Swimming World Presents “College Previews: NCAA Division II and Division III Swimming and Diving”

Swimming World March 2020 - College Previews - NCAA Division II and III - Tori Sopp - Drury - By PHB

College Previews: NCAA Division II and Division III Swimming and Diving

By Andy Ross

The battle for supremacy for this year’s NCAA Division II and Division III swimming and diving titles might not be such a foregone conclusion as in previous years when Queens dominated D-II, Emory controlled women’s D-III and Denison was the talk of men’s D-III.

NCAA Division II
March 11-14
SPIRE Institute Aquatics Center (Geneva, Ohio)
Hosted by Lake Erie College and Greater Cleveland Sports Commission

Queens has won the last five women’s and men’s titles in convincing fashion. This year, without Marius Kusch and Josephina Lorda, the Royals look vulnerable—but they shouldn’t be counted out.

On the women’s side, UC San Diego appears to be the deepest team and one of a few that could challenge Queens. The Tritons have tremendous freestyle depth and have improved considerably since placing sixth at last year’s NCAAs. As of early February, they were ranked No. 1 in the CSCAA dual meet poll (just ahead of Queens) and had nation-leading times from freshmen Katja Pavicevic (200 yard breast) and Juli Arzave (1000 and 1650 free).

For the men, Queens currently ranks third in CSCAA’s poll behind Indianapolis and Drury, rivals from the Great Lakes Valley Conference. Even without Kusch—whose 100 fly last year was quicker than the winning time at D-I NCAAs—the Royals are still national title favorites, with sophomore Alex Kunert (200-1000 free and 200 fly national champ) leading the way.

However, Indianapolis—with sprinter Victor Anton Rodriguez and breaststroker Jan Zuchowicz—and Drury will be competitive.

NCAA Division III
March 18-21
Greensboro Aquatic Center (Greensboro, N.C.)
Hosted by Old Dominion Athletic Conference and Greensboro Aquatic Center

Emory’s women have dominated Division III swimming and diving, winning every national title of the last decade. But their quest for No. 11 won’t come easy.

Denison, which last won a women’s national title in 2001, is CSCAA’s No. 1-ranked team…and has already picked up a head-to-head win over Emory in the Denison Invitational.

Of course, NCAAs are completely different, but Denison looks ready to give Emory a challenge. The Big Red boasts KT Kustritz, who became the first D-III woman to break a minute in the 100 yard breast as a sophomore in 2018. Now, as a senior, she’d love nothing more than helping her teammates win their first women’s national title since George W. Bush first became President in 2001.

Denison’s men have won the last two national team titles (and three of the last four) and looked primed for a third straight after a stellar showing at their own invitational. But their bitter rival, Kenyon, beat them in a dual meet in November, giving the Lords reason to believe they can win their first national title since 2015.

To access the full NCAA DII and DIII College Previews,
Check out the March issue of Swimming World Magazine- Available Now!

Swimming World March 2020 Cover - Louise Hansson
[ PHOTO BY PETER H. BICK ]

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FEATURES

016 CATCH CAL IF YOU CAN!
by Dan D’Addona
With all their firepower and depth, Cal’s Golden Bears will be extremely difficult to catch at this year’s men’s Division I NCAAs.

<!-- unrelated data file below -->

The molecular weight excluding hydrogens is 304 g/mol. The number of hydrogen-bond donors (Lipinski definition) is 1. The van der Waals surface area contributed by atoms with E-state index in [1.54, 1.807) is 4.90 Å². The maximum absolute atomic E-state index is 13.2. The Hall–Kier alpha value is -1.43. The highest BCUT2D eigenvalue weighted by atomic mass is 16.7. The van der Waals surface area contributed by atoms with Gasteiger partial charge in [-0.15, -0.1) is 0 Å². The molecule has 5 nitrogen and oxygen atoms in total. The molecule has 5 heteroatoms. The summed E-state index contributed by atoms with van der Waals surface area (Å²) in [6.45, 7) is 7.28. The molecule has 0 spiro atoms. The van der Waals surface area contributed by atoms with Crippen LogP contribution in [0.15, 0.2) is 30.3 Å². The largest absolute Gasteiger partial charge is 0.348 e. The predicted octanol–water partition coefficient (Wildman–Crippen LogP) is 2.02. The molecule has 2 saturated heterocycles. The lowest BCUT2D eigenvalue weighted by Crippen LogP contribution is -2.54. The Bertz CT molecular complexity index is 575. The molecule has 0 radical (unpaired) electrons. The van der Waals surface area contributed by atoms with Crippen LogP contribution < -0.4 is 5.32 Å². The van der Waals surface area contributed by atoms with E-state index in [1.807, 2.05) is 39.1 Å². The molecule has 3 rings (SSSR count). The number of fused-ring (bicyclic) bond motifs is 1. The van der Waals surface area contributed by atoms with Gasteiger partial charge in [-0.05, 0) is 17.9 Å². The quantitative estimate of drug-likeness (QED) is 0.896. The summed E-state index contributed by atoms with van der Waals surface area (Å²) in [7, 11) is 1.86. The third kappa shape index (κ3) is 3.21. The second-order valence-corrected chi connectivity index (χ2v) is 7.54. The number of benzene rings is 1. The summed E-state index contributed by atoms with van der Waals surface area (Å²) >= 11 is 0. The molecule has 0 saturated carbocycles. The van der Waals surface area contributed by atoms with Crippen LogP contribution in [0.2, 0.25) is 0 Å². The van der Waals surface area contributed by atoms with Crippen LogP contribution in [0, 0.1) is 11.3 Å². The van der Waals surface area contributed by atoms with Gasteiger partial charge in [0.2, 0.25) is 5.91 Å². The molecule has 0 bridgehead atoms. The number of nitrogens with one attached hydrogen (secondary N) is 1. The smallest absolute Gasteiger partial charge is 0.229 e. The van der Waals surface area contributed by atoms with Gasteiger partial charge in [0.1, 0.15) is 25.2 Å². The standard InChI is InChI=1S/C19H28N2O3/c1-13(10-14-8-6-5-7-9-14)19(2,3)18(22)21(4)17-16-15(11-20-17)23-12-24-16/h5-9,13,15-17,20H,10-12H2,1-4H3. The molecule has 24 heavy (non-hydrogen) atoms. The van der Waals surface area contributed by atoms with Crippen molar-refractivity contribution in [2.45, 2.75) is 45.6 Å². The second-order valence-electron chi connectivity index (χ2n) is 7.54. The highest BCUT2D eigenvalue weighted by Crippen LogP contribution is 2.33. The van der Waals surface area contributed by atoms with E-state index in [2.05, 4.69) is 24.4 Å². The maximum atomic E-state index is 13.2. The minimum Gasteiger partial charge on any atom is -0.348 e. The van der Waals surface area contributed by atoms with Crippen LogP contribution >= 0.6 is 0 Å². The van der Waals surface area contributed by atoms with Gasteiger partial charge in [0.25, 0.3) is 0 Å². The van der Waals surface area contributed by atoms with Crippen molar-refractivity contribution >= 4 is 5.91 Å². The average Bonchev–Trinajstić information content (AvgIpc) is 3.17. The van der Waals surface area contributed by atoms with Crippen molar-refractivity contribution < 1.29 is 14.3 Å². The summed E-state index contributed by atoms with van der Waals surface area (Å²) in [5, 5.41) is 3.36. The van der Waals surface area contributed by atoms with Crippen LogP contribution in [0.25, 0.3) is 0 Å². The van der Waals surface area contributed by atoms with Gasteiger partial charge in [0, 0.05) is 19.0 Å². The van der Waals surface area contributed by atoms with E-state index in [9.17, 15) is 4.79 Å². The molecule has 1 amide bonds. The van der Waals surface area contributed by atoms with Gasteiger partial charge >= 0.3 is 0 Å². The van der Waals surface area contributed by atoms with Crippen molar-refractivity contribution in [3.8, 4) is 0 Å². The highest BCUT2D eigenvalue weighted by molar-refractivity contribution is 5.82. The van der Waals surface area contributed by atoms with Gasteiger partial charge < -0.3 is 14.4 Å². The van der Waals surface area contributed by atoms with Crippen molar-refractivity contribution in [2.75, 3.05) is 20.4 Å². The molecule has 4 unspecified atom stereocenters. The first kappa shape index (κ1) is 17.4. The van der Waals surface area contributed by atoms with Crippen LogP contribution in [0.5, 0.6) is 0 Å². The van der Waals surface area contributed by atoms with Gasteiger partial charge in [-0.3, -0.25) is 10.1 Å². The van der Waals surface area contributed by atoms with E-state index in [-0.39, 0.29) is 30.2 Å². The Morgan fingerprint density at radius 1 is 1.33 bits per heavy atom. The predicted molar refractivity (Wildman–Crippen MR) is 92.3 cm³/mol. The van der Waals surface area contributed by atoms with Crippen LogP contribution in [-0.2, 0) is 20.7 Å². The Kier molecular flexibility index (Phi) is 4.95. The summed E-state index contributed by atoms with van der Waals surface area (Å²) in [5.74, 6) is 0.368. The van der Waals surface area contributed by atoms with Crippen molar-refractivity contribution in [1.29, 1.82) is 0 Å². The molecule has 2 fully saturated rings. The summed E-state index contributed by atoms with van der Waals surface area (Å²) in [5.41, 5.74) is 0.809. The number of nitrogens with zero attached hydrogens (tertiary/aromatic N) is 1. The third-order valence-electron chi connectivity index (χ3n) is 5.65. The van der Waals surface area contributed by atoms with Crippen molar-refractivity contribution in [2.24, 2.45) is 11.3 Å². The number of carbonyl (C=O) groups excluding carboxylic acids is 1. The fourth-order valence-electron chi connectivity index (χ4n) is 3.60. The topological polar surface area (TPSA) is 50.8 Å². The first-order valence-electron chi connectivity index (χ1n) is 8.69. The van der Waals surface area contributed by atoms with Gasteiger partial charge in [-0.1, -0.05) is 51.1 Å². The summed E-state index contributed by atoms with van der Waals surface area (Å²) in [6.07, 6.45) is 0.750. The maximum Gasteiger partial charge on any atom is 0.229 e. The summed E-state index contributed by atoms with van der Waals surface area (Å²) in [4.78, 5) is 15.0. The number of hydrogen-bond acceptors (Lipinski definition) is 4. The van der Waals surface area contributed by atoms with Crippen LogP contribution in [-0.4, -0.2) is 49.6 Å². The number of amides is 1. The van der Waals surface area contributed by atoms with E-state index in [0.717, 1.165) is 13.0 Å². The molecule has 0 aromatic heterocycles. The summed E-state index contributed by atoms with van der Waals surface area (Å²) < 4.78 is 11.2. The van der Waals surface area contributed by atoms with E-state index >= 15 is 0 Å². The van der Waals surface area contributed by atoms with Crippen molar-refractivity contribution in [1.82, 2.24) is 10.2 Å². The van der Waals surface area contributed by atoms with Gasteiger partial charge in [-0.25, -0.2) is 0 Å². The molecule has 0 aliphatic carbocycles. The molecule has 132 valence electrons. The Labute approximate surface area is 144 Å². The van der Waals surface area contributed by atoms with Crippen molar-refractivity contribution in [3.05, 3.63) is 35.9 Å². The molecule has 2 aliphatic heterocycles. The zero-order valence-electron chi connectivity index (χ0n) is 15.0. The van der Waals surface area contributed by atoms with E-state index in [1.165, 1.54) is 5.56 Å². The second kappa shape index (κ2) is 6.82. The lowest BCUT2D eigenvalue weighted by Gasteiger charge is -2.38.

020 MAY THE FOURTH BE WITH YOU
by Dan D’Addona
That’s what Stanford’s swimmers could be saying to each other, as the Cardinal appear to have what it takes to win their fourth straight women’s NCAA championship!

023 THE BEST OF BOTH WORLDS
by David Rieder
Swedish swimmer Louise Hansson never envisioned herself swimming in college in the United States. But as she prepares for this month’s women’s NCAAs, the University of Southern California senior says that moving to the U.S. was the best thing she’s ever done.

026 TAKEOFF TO TOKYO: “WE WILL SMASH THEM LIKE GUITARS”
by John Lohn
Before the men’s 400 freestyle relay at the 2000 Olympics in Sydney, American Gary Hall Jr. proclaimed the United States would “smash (the Australians) like guitars.” However, the Aussies won the race by 19-hundredths of a second, ending the U.S. streak of seven straight Olympic gold medals in the event—and 15 straight victories, counting the World Championships! In the latest installment of our “Takeoff to Tokyo” series, we venture back 20 years to what has become known as the Air-Guitar Race.

030 UPON FURTHER REVIEW…
by Andy Ross

The battle for supremacy for this year’s NCAA Division II and Division III swimming and diving titles might not be such a foregone conclusion as in previous years when Queens dominated D-II, Emory controlled women’s D-III and Denison was the talk of men’s D-III.

COACHING

010 LESSONS WITH THE LEGENDS: CECIL COLWIN
by Michael J. Stott

014 SWIMMING TECHNIQUE CONCEPTS: TECHNIQUE SIMILARITIES ACROSS THE FOUR COMPETITIVE STROKES
by Rod Havriluk
Although there are obvious differences in technique elements across all four competitive strokes, there are many similarities. Knowing about the similarities can help swimmers better understand specific movements and, consequently, make technique improvements more quickly.

040 Q&A WITH COACH BILLY DOUGHTY
by Michael J. Stott

043 HOW THEY TRAIN LUCA URLANDO
by Michael J. Stott

TRAINING

013 DRYSIDE TRAINING: STROKE STRENGTH SERIES—BACKSTROKE
by J.R. Rosania

JUNIOR SWIMMER

045 UP & COMERS: JACE LLOYD
by Shoshanna Rutemiller

COLUMNS & SPECIAL SECTIONS

008 A VOICE FOR THE SPORT 009 BEYOND THE YARDS

019 THE OFFICIAL WORD

032 2020 SWIM CAMP DIRECTORY 044 HASTY HIGH POINTERS

046 GUTTERTALK

3 comments

  1. Alex Blake

    This is the best they could do? Lol

  2. Amy Kathleen

    Meanwhile, McKendree sits atop the latest CSCAA poll AND, according to the psych sheet, scores out in first by 65 points. Go Bearcats!!!